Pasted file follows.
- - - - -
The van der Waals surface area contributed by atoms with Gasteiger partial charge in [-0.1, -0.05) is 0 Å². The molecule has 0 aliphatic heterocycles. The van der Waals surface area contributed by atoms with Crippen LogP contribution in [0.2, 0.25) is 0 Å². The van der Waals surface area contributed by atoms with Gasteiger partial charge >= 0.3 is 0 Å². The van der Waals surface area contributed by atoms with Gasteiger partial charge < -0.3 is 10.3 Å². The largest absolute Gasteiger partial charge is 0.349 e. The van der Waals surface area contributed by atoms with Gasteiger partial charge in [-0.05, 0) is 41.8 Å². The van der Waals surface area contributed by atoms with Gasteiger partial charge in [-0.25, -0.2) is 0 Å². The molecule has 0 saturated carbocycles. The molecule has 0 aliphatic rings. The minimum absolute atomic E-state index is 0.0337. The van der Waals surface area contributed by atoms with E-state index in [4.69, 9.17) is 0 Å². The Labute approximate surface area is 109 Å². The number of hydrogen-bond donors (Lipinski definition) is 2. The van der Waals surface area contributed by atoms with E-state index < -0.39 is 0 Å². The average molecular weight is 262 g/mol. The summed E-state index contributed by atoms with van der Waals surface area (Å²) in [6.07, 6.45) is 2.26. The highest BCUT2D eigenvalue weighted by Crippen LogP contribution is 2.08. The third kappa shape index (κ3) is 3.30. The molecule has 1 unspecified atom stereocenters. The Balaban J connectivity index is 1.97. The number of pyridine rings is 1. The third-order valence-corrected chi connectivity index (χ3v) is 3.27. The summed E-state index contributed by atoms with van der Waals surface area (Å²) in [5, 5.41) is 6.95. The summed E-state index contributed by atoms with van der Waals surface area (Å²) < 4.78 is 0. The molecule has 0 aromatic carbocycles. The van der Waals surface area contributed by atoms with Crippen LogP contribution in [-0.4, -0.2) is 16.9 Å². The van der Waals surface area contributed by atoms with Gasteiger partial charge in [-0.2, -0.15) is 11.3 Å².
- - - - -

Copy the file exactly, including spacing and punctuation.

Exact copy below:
The van der Waals surface area contributed by atoms with Gasteiger partial charge in [-0.1, -0.05) is 0 Å². The molecule has 0 aliphatic heterocycles. The van der Waals surface area contributed by atoms with Crippen LogP contribution in [0.2, 0.25) is 0 Å². The van der Waals surface area contributed by atoms with Gasteiger partial charge >= 0.3 is 0 Å². The van der Waals surface area contributed by atoms with Gasteiger partial charge < -0.3 is 10.3 Å². The largest absolute Gasteiger partial charge is 0.349 e. The van der Waals surface area contributed by atoms with Gasteiger partial charge in [-0.05, 0) is 41.8 Å². The van der Waals surface area contributed by atoms with Gasteiger partial charge in [-0.25, -0.2) is 0 Å². The molecule has 0 saturated carbocycles. The molecule has 0 aliphatic rings. The minimum absolute atomic E-state index is 0.0337. The van der Waals surface area contributed by atoms with E-state index in [4.69, 9.17) is 0 Å². The Labute approximate surface area is 109 Å². The number of hydrogen-bond donors (Lipinski definition) is 2. The van der Waals surface area contributed by atoms with E-state index < -0.39 is 0 Å². The average molecular weight is 262 g/mol. The summed E-state index contributed by atoms with van der Waals surface area (Å²) in [6.07, 6.45) is 2.26. The highest BCUT2D eigenvalue weighted by Crippen LogP contribution is 2.08. The third kappa shape index (κ3) is 3.30. The molecule has 1 unspecified atom stereocenters. The Balaban J connectivity index is 1.97. The number of pyridine rings is 1. The third-order valence-corrected chi connectivity index (χ3v) is 3.27. The summed E-state index contributed by atoms with van der Waals surface area (Å²) in [5, 5.41) is 6.95. The summed E-state index contributed by atoms with van der Waals surface area (Å²) < 4.78 is 0. The molecule has 0 aromatic carbocycles. The van der Waals surface area contributed by atoms with Crippen LogP contribution in [-0.4, -0.2) is 16.9 Å². The van der Waals surface area contributed by atoms with Gasteiger partial charge in [-0.2, -0.15) is 11.3 Å².